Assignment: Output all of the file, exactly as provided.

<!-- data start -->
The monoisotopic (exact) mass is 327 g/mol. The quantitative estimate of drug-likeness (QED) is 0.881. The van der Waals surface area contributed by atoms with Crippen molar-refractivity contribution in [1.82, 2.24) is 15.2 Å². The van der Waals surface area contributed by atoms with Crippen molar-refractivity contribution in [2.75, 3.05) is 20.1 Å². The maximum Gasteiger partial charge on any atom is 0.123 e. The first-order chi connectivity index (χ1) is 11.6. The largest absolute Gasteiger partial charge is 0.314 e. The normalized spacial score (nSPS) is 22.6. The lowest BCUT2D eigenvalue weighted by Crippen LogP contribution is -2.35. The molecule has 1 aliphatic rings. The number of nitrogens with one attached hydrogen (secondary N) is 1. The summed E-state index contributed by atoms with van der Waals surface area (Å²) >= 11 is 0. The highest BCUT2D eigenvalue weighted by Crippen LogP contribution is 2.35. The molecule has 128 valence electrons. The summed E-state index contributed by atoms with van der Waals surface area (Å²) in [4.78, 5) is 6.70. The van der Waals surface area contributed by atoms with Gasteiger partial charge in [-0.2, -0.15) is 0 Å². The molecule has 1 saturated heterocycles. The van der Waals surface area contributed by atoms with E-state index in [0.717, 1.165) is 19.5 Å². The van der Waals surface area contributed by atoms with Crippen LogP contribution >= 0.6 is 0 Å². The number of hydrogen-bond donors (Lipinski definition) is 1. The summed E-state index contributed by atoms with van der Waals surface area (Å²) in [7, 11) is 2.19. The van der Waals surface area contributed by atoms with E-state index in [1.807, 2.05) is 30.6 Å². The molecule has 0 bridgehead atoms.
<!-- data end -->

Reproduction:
The monoisotopic (exact) mass is 327 g/mol. The quantitative estimate of drug-likeness (QED) is 0.881. The van der Waals surface area contributed by atoms with Crippen molar-refractivity contribution in [1.82, 2.24) is 15.2 Å². The van der Waals surface area contributed by atoms with Crippen molar-refractivity contribution in [2.75, 3.05) is 20.1 Å². The maximum Gasteiger partial charge on any atom is 0.123 e. The first-order chi connectivity index (χ1) is 11.6. The largest absolute Gasteiger partial charge is 0.314 e. The normalized spacial score (nSPS) is 22.6. The lowest BCUT2D eigenvalue weighted by Crippen LogP contribution is -2.35. The molecule has 1 aliphatic rings. The number of nitrogens with one attached hydrogen (secondary N) is 1. The summed E-state index contributed by atoms with van der Waals surface area (Å²) >= 11 is 0. The highest BCUT2D eigenvalue weighted by Crippen LogP contribution is 2.35. The molecule has 128 valence electrons. The summed E-state index contributed by atoms with van der Waals surface area (Å²) in [4.78, 5) is 6.70. The van der Waals surface area contributed by atoms with Gasteiger partial charge in [-0.2, -0.15) is 0 Å². The molecule has 1 saturated heterocycles. The van der Waals surface area contributed by atoms with E-state index in [0.717, 1.165) is 19.5 Å². The van der Waals surface area contributed by atoms with Crippen LogP contribution >= 0.6 is 0 Å². The number of hydrogen-bond donors (Lipinski definition) is 1. The summed E-state index contributed by atoms with van der Waals surface area (Å²) in [7, 11) is 2.19. The van der Waals surface area contributed by atoms with E-state index in [1.807, 2.05) is 30.6 Å². The molecule has 0 bridgehead atoms.